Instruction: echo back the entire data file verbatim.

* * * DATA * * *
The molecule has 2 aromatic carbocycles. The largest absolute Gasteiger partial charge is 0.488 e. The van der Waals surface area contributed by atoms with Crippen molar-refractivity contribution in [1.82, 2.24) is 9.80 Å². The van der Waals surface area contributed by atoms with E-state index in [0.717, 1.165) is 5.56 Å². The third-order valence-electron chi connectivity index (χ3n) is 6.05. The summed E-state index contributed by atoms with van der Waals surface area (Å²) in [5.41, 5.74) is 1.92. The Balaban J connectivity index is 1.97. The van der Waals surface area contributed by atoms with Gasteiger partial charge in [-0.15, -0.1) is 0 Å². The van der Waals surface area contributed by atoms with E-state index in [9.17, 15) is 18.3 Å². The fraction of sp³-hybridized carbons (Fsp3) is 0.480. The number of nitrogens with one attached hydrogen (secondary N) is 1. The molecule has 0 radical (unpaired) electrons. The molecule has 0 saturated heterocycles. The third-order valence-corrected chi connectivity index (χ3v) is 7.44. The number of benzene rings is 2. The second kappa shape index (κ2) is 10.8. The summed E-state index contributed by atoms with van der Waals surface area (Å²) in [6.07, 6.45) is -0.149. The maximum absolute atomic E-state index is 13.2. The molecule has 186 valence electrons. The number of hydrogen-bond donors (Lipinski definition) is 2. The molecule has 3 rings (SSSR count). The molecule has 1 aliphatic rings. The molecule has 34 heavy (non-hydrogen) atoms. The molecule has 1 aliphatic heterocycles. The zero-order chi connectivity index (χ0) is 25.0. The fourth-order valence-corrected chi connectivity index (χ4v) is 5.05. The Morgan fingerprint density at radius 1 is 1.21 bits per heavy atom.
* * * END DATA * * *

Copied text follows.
The molecule has 2 aromatic carbocycles. The largest absolute Gasteiger partial charge is 0.488 e. The van der Waals surface area contributed by atoms with Crippen molar-refractivity contribution in [1.82, 2.24) is 9.80 Å². The van der Waals surface area contributed by atoms with E-state index in [0.717, 1.165) is 5.56 Å². The third-order valence-electron chi connectivity index (χ3n) is 6.05. The summed E-state index contributed by atoms with van der Waals surface area (Å²) in [5.41, 5.74) is 1.92. The Balaban J connectivity index is 1.97. The van der Waals surface area contributed by atoms with Gasteiger partial charge in [-0.15, -0.1) is 0 Å². The van der Waals surface area contributed by atoms with E-state index in [9.17, 15) is 18.3 Å². The fraction of sp³-hybridized carbons (Fsp3) is 0.480. The number of nitrogens with one attached hydrogen (secondary N) is 1. The molecule has 0 radical (unpaired) electrons. The molecule has 0 saturated heterocycles. The third-order valence-corrected chi connectivity index (χ3v) is 7.44. The number of benzene rings is 2. The second kappa shape index (κ2) is 10.8. The summed E-state index contributed by atoms with van der Waals surface area (Å²) in [6.07, 6.45) is -0.149. The maximum absolute atomic E-state index is 13.2. The molecule has 186 valence electrons. The number of hydrogen-bond donors (Lipinski definition) is 2. The molecule has 3 rings (SSSR count). The molecule has 1 aliphatic rings. The molecule has 34 heavy (non-hydrogen) atoms. The molecule has 1 aliphatic heterocycles. The zero-order chi connectivity index (χ0) is 25.0. The fourth-order valence-corrected chi connectivity index (χ4v) is 5.05. The Morgan fingerprint density at radius 1 is 1.21 bits per heavy atom.